With so many Millennials drowning in student debt (and I don't mean "Duck Tales"-style swimming here), the basic cost of living is becoming more and more overwhelming than any post-graduate could have ever imagined.
I overheard a conversation just the other day where my coworker asked another fellow coworker, "What's the craziest thing you have ever done for money?" My peer's response? "College."
To me, that was an extremely powerful statement. From my friend's attempt at relatable humor, an underlying truth surfaced: Every young adult has, at some point, felt exactly how I have.
To a certain extent, I still feel betrayed by my own education's false promises.
The importance of education has been drilled into my brain since childhood, and I was one of the first people in my family to graduate from college.
To my family, it was as if a BA equaled a meal ticket to a better life, and, in a way, perhaps it does. It is the ultimate promise (and ideal) to have more opportunity and more money, but is it the truth?
Education can lift an individual from one circumstance to the next, and it can provide potential for continued achievements and success.
For so many years, that is exactly what it did; however, this is no longer the case. (Keep in mind, I am only referring to the effects that tuition, income and overall money management have had on middle-class America and how it postpones other aspects for moving forward in life.)
What do you get when college costs skyrocket, but incomes barely budge?
It's yet another blow to the middle class, and we know the economy functions best only when the middle class thrives.
A ProCon report broke down the statistics and highlighted the exact percentages of median incomes vs. average college tuition rates.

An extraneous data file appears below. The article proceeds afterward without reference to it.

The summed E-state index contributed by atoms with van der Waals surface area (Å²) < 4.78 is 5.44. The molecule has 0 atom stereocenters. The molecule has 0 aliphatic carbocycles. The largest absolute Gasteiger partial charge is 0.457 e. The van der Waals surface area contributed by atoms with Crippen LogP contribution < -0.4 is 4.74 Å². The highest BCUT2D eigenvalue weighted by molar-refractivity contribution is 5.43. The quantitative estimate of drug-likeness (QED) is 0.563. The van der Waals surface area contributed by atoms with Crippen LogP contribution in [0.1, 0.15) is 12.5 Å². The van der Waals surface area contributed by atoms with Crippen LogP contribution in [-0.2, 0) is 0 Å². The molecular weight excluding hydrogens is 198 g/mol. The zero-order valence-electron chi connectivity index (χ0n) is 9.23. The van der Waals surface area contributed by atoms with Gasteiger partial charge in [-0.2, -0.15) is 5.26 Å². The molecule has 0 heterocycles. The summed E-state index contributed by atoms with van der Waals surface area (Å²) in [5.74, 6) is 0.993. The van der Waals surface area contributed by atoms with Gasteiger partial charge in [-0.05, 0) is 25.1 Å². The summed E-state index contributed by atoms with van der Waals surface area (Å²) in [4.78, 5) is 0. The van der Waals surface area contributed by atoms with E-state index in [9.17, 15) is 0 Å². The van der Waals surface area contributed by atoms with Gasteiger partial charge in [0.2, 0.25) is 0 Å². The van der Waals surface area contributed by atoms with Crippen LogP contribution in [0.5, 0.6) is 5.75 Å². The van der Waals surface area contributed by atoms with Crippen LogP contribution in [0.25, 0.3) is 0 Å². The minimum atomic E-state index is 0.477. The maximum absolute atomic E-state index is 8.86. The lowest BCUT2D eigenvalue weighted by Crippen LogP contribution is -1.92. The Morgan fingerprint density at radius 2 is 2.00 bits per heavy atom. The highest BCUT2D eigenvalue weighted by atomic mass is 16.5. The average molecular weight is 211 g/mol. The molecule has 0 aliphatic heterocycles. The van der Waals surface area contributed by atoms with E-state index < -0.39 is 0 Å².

It noted college tuition rates have risen 259 percent over the course of 41 years, and the average median incomes have lagged far behind.
Therefore, college is comparatively much more expensive than it was for previous generations.
Don't get me wrong; education is a key ingredient that does lead to prosperity, but does education truly define skill?
Skill is exactly what the employment rate reflects the new generation is lacking in today's world (especially because of the rise in college attendance vs. trade school attendance).
So, is education the guaranteed promise to a better future?
What most of us really want is the capability to provide the same lives our parents gave us.
We want what we are accustomed to: Stability. So, what's the alternative or the solution?
The main problem of today's economy is how it is structured. The government is more geared toward increasing tuition rates and rents than increasing productivity and stimulating real economic growth.
I know what you are thinking — did the elephant in the room suddenly reappear? I get it; I'm not enlightening anyone with the newsflash that college is expensive.
However, I have been trying to grasp how to reinvent the wheel rather than keep spinning it.
Since college debt isn't slowing down for anyone, nor is there evident value for the trend to shift and encourage students to go on to alternative trade schools, today parents and their children need to be advised on how to manage this current debt.
The message isn't to skip school because it doesn't pay — it is to understand how to turn education into a real investment rather than have this debt give you and your folks life-long anxiety.
No one should feel cheated by his or her education. The resolve lies in educating yourself even further with the right tools.
Specialty education facilities, like The Henry George School of Social Science, are adding lessons on how individuals can overcome their college debt to their current curriculums.
With economic professionals dedicating their focuses to spreading and promoting the principals of economic freedom and social justice, there is hope to get society back on track.
By people learning and applying certain techniques that may assist them in their current predicaments (and in future financial endeavors), they can contribute to the general welfare of humanity, help others reform and remove involuntary poverty.
A variety of free seminars and classes are available, and they are recommended by the financial experts in order to specifically train Millennials on the ideas and convictions behind "Economics with Justice" and getting back what you paid for from your education.
Success is all about further educating yourself on the costs of education and learning how to begin to dig yourself out of an economic hole to rebuild your life (for free).
Wealth is possible through education, and so is economic equality.
It is time for Millennials to educate themselves on what matters: The skills, finances and economic management to set individuals free from this burden.